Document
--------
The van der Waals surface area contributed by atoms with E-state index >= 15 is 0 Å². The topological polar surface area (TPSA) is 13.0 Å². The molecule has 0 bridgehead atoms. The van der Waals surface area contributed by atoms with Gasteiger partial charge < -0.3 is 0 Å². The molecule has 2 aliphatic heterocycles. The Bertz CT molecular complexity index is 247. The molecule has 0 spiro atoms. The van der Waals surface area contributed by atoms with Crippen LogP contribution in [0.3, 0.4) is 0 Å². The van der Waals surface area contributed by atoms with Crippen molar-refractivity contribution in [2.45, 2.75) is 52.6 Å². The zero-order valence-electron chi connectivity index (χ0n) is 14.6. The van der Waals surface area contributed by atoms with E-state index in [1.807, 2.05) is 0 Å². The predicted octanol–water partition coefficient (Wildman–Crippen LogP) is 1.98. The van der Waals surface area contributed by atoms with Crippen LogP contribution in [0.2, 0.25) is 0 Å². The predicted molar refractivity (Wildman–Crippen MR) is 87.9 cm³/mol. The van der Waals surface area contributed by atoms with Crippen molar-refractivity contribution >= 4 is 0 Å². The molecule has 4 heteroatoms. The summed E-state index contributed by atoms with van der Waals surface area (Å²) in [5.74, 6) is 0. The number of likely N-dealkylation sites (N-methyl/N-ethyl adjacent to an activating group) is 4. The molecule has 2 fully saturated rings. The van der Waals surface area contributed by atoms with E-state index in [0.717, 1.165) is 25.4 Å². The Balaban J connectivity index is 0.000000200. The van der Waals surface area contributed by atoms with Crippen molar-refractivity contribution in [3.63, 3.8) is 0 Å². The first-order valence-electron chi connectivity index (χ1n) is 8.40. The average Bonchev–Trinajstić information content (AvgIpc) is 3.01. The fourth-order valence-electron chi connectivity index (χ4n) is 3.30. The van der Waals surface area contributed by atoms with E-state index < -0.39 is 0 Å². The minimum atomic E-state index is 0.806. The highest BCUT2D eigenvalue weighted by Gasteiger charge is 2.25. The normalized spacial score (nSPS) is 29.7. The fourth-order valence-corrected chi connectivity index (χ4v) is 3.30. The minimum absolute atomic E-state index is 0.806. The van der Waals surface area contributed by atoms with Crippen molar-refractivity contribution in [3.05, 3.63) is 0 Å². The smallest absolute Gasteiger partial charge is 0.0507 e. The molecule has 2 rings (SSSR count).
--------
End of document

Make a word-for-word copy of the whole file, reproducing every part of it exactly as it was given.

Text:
The van der Waals surface area contributed by atoms with E-state index >= 15 is 0 Å². The topological polar surface area (TPSA) is 13.0 Å². The molecule has 0 bridgehead atoms. The van der Waals surface area contributed by atoms with Gasteiger partial charge < -0.3 is 0 Å². The molecule has 2 aliphatic heterocycles. The Bertz CT molecular complexity index is 247. The molecule has 0 spiro atoms. The van der Waals surface area contributed by atoms with Crippen LogP contribution in [0.3, 0.4) is 0 Å². The van der Waals surface area contributed by atoms with Crippen molar-refractivity contribution in [2.45, 2.75) is 52.6 Å². The zero-order valence-electron chi connectivity index (χ0n) is 14.6. The van der Waals surface area contributed by atoms with E-state index in [1.807, 2.05) is 0 Å². The predicted octanol–water partition coefficient (Wildman–Crippen LogP) is 1.98. The van der Waals surface area contributed by atoms with Crippen LogP contribution in [0.2, 0.25) is 0 Å². The predicted molar refractivity (Wildman–Crippen MR) is 87.9 cm³/mol. The van der Waals surface area contributed by atoms with Crippen molar-refractivity contribution >= 4 is 0 Å². The molecule has 4 heteroatoms. The summed E-state index contributed by atoms with van der Waals surface area (Å²) in [5.74, 6) is 0. The number of likely N-dealkylation sites (N-methyl/N-ethyl adjacent to an activating group) is 4. The molecule has 2 fully saturated rings. The van der Waals surface area contributed by atoms with E-state index in [0.717, 1.165) is 25.4 Å². The Balaban J connectivity index is 0.000000200. The van der Waals surface area contributed by atoms with Crippen molar-refractivity contribution in [3.63, 3.8) is 0 Å². The first-order valence-electron chi connectivity index (χ1n) is 8.40. The average Bonchev–Trinajstić information content (AvgIpc) is 3.01. The fourth-order valence-electron chi connectivity index (χ4n) is 3.30. The van der Waals surface area contributed by atoms with E-state index < -0.39 is 0 Å². The minimum atomic E-state index is 0.806. The highest BCUT2D eigenvalue weighted by Gasteiger charge is 2.25. The normalized spacial score (nSPS) is 29.7. The fourth-order valence-corrected chi connectivity index (χ4v) is 3.30. The minimum absolute atomic E-state index is 0.806. The van der Waals surface area contributed by atoms with Crippen molar-refractivity contribution in [3.05, 3.63) is 0 Å². The smallest absolute Gasteiger partial charge is 0.0507 e. The molecule has 2 rings (SSSR count).